Gujarat and Tamil Nadu have important vegetarian traditions, meat eaten only by a fraction of the population in these two states. However, because of the seemingly endless array of imaginatively cooked vegetables, lentils and the succession of enticing accompaniments, the cuisine is relished even by confirmed non-vegetarians. In many parts of the country, thali meals are the norm. These large platters contain upto a dozen dishes in individual servings, consisting of meat, chicken, vegetables -: gravied and dry, pulses and accompaniments.

Thali meals are a sort of crash course in the cuisine of the region, widely served in Indian restaurants attached to deluxe hotels as well as at more modest eateries. Some of India's best loved culinarv traditions are the despair of the weight watcher. Tandoori cooking is the best known, and loved, exception. The tan- Above: A rich array of Western deserts offered on a hotel buffet; Inset: An Indian thali meal must be eaten leisurely. Opposite page: An example of the 'dum pukht' school of cooking, a popular favourite. Door is the Indian oven. a homely clay lined cylinder filled with sizzling coals.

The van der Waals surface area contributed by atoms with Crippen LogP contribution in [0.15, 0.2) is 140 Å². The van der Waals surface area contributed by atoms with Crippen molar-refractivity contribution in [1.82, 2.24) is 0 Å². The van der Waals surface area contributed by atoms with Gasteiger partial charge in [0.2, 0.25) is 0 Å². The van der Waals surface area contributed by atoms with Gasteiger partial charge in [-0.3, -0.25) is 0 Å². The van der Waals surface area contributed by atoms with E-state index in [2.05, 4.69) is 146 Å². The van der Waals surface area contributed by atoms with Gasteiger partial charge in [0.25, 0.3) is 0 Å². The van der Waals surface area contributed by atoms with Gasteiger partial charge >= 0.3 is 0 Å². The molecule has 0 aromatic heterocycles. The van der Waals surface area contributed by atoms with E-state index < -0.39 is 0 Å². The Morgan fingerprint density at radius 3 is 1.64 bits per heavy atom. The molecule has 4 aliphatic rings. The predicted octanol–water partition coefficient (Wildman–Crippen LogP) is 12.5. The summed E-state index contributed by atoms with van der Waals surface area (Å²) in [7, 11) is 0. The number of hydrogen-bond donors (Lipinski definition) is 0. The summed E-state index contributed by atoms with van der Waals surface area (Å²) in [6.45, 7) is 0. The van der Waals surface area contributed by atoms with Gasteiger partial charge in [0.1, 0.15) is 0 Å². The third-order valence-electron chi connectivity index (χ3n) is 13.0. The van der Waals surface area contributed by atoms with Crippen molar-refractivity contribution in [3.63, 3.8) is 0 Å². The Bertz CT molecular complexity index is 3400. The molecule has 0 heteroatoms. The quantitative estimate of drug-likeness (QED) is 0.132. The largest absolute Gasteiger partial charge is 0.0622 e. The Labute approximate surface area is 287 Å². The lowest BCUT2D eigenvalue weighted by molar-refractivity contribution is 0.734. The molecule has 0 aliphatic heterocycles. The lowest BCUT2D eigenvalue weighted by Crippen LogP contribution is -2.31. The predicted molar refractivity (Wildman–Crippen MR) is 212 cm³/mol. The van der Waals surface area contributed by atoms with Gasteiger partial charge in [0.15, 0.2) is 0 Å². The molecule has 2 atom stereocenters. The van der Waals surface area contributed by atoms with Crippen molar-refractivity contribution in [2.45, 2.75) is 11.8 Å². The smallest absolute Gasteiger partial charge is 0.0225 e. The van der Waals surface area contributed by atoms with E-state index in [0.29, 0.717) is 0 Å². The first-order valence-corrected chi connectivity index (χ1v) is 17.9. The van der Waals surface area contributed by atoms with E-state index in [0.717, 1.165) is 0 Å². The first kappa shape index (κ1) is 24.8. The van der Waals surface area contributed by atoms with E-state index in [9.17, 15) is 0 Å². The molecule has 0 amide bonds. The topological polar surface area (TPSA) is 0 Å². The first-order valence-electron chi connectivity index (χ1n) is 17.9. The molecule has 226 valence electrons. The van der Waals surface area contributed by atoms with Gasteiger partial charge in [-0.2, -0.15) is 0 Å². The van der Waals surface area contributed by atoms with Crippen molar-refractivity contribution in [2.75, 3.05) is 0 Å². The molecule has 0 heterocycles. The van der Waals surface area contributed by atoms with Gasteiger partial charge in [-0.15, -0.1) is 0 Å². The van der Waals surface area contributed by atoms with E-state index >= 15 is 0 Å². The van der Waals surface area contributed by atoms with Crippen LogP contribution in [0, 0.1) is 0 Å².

Restaurants that serve tandoori food often have a glassed-in section where chefs bake whole marinated chickens, spiced pieces of lamb and a variety of unleavened wheat breads by the simple expedient of wielding a metal stick. As the heat of the oven reaches 600°C, cooking time is counted not in hours but in minutes and seconds! Tandoori meats use no oil. and are normally accompanied by yogurt dips. making them ideal for the gourmet weight watcher!

Some of India's best loved dishes are homely favorites: Punjabi sarson ka saag, mustard greens simmered all night long on a coal fire, is a seasonal favourite. being available only for a month or so in winter. Accompanied by thick unleavened bread made from cornmeal, its full-bodied flavour delights the peasant and the urban sophisticate alike.